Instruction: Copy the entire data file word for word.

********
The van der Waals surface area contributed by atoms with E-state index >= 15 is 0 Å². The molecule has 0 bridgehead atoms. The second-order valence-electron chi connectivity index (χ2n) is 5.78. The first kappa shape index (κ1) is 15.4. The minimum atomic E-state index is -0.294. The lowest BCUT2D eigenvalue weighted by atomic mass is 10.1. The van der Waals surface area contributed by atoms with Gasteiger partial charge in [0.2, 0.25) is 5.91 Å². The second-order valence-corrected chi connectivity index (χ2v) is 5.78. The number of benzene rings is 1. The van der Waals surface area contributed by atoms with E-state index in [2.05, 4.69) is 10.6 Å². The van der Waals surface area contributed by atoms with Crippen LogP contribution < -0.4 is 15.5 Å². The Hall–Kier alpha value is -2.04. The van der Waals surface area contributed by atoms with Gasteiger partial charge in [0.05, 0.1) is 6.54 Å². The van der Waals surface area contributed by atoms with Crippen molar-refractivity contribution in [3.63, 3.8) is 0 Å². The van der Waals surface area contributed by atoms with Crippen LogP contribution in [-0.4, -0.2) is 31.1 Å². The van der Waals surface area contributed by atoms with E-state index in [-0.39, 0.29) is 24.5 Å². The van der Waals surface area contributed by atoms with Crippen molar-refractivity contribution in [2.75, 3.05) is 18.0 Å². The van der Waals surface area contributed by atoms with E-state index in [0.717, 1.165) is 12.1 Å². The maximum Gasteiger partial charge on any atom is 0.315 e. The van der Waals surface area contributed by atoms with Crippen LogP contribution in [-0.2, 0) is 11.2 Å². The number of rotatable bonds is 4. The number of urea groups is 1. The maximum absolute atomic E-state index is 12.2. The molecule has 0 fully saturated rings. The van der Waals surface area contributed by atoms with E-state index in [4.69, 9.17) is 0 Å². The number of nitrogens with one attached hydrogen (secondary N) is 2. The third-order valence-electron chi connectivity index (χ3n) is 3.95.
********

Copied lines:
The van der Waals surface area contributed by atoms with E-state index >= 15 is 0 Å². The molecule has 0 bridgehead atoms. The second-order valence-electron chi connectivity index (χ2n) is 5.78. The first kappa shape index (κ1) is 15.4. The minimum atomic E-state index is -0.294. The lowest BCUT2D eigenvalue weighted by atomic mass is 10.1. The van der Waals surface area contributed by atoms with Gasteiger partial charge in [0.2, 0.25) is 5.91 Å². The second-order valence-corrected chi connectivity index (χ2v) is 5.78. The number of benzene rings is 1. The van der Waals surface area contributed by atoms with E-state index in [2.05, 4.69) is 10.6 Å². The van der Waals surface area contributed by atoms with Crippen LogP contribution < -0.4 is 15.5 Å². The Hall–Kier alpha value is -2.04. The van der Waals surface area contributed by atoms with Gasteiger partial charge in [0.05, 0.1) is 6.54 Å². The van der Waals surface area contributed by atoms with Crippen molar-refractivity contribution in [3.63, 3.8) is 0 Å². The van der Waals surface area contributed by atoms with Crippen LogP contribution in [-0.4, -0.2) is 31.1 Å². The van der Waals surface area contributed by atoms with E-state index in [-0.39, 0.29) is 24.5 Å². The van der Waals surface area contributed by atoms with Crippen molar-refractivity contribution in [2.75, 3.05) is 18.0 Å². The van der Waals surface area contributed by atoms with E-state index in [0.717, 1.165) is 12.1 Å². The maximum Gasteiger partial charge on any atom is 0.315 e. The van der Waals surface area contributed by atoms with Crippen LogP contribution in [-0.2, 0) is 11.2 Å². The number of rotatable bonds is 4. The number of urea groups is 1. The maximum absolute atomic E-state index is 12.2. The molecule has 0 fully saturated rings. The van der Waals surface area contributed by atoms with E-state index in [4.69, 9.17) is 0 Å². The number of nitrogens with one attached hydrogen (secondary N) is 2. The third-order valence-electron chi connectivity index (χ3n) is 3.95.